In contrast to Alemani’s expansive vision, the national pavilions, by way of their very structure, inevitably have to reflect a more old-fashioned, inflexible view of the world. To critique this, Estonia took over the Dutch pavilion with a gentler kind of destruction, planting greenery in a Jumanji-esque re-wilding. Ukraine, one of the many nations that don’t fit into the Giardini’s world map, was urgently given a special show in a pop-up piazza by the main food and drink station; it was still being installed as Met director Max Hollein, Castello’s Carolyn Christov-Bakargiev, and globe-trotting curator Hans Ulrich Obrist darted around on Tuesday.
Just out of sight from the Piazza Ucraina stands the Russian pavilion, shuttered after its team withdrew in light of the recent attack on Ukraine. (They rightly said there is no place for art “when civilians are dying under the fire of missiles,” “hiding in shelters,” and “when Russian protesters are getting silenced.”) It inevitably became the backdrop for artistic interventions, and these were, unsettlingly and ironically, swiftly silenced: artists who staged anti-Putin performances there were quickly stopped by Italian riot police.
At the other end of the spectrum, one saw a smattering of celebrities in attendance, from Vincent Cassel and Julianne Moore to Catherine Deneuve in a vibe that was more Cannes than Coachella (all those people are understandably at that event, which overlaps). At least a few fewer parties were held, with Pinault’s major palazzo bash and Victor Pinchuk’s Future Generation Art Prize soirée swapped, respectively, for a lush dinner and somber press conference with a video message from Volodymyr Zelenskyy. Yet one could hardly call this Biennale austere—fashion labels like Gucci and Chanel swooped in to hold their own splashy events instead. There was a bit of joy, too, with a rumored wedding of two Ukrainian artists exhibiting in Venice officiated by none other than Nan Goldin, who was showing in the main exhibition.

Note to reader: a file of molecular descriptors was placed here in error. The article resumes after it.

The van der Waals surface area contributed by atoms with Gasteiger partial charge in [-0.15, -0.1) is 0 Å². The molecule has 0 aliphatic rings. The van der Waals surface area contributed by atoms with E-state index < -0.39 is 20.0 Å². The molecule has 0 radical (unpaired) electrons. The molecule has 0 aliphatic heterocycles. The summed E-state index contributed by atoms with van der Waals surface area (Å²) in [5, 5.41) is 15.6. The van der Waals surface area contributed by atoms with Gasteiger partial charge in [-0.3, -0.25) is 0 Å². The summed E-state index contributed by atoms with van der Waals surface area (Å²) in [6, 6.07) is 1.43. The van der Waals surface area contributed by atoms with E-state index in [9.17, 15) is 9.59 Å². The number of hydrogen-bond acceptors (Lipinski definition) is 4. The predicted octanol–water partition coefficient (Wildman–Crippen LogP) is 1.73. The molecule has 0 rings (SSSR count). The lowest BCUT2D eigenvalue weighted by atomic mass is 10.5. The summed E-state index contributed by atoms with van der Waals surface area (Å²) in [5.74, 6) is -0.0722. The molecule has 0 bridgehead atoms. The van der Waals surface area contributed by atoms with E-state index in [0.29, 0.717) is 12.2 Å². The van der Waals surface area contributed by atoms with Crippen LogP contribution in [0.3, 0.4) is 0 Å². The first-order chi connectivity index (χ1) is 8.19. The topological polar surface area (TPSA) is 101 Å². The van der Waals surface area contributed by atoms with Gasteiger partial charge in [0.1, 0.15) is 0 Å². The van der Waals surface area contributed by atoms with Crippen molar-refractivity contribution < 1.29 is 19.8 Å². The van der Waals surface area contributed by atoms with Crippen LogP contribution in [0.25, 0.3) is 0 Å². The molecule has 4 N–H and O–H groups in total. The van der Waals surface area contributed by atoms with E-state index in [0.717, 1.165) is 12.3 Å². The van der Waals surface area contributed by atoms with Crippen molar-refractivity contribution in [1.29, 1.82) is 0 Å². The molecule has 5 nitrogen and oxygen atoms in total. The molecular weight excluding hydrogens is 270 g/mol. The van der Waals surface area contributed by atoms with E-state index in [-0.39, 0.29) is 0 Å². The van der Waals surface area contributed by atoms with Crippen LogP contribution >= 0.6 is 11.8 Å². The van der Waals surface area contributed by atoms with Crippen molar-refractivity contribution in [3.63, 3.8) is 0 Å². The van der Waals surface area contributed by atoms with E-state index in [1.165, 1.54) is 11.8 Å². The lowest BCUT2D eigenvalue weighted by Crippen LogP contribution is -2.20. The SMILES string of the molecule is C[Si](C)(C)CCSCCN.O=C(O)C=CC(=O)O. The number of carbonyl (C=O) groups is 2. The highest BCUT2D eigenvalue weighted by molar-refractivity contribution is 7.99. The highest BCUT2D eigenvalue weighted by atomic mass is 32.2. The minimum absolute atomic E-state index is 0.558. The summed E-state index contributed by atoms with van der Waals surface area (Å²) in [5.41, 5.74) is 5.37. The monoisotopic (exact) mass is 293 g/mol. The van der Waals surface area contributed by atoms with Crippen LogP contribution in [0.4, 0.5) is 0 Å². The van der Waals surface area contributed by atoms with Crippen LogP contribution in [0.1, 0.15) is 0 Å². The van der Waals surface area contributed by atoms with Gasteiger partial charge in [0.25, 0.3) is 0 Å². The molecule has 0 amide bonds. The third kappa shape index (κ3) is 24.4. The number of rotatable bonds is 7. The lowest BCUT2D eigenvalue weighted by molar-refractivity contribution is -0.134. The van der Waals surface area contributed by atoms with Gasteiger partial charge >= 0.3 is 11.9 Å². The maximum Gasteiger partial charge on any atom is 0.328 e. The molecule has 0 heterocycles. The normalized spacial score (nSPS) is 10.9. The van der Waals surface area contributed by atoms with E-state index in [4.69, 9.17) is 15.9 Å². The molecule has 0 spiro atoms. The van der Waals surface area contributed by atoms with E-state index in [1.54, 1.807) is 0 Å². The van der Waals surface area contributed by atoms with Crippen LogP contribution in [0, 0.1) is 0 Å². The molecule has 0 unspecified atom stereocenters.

Even for the glitterati, Ukraine remained a preeiminent issue: In another bejeweled evening celebration, auctioneer Simon de Pury presided over an auction and dinner to benefit Ukraine relief, which raised over one million. The early 20th century folk artist Maria Prymachenko, whose work came under threat in the ongoing war, achieved a new record with a €110,000 ($118,000) sale. A work donated by Ukrainian artist Alina Zamanova, Day 31 of War (2022), fetched €35,000 ($37,500).
Where the topic of land war was not being dealt with, the body was the battleground. Austria and Brazil were among the countries that opted in for Instagram-ready installations featuring goofily large body parts, while melanie bonajo’s Dutch pavilion celebrated the naked form and asked viewers to snuggle up on cushions. (I guess one could say we needed that closeness after so much remoteness and alienation—though the urgency probably depends on whether or not you had to get a COVID test for your return trip.)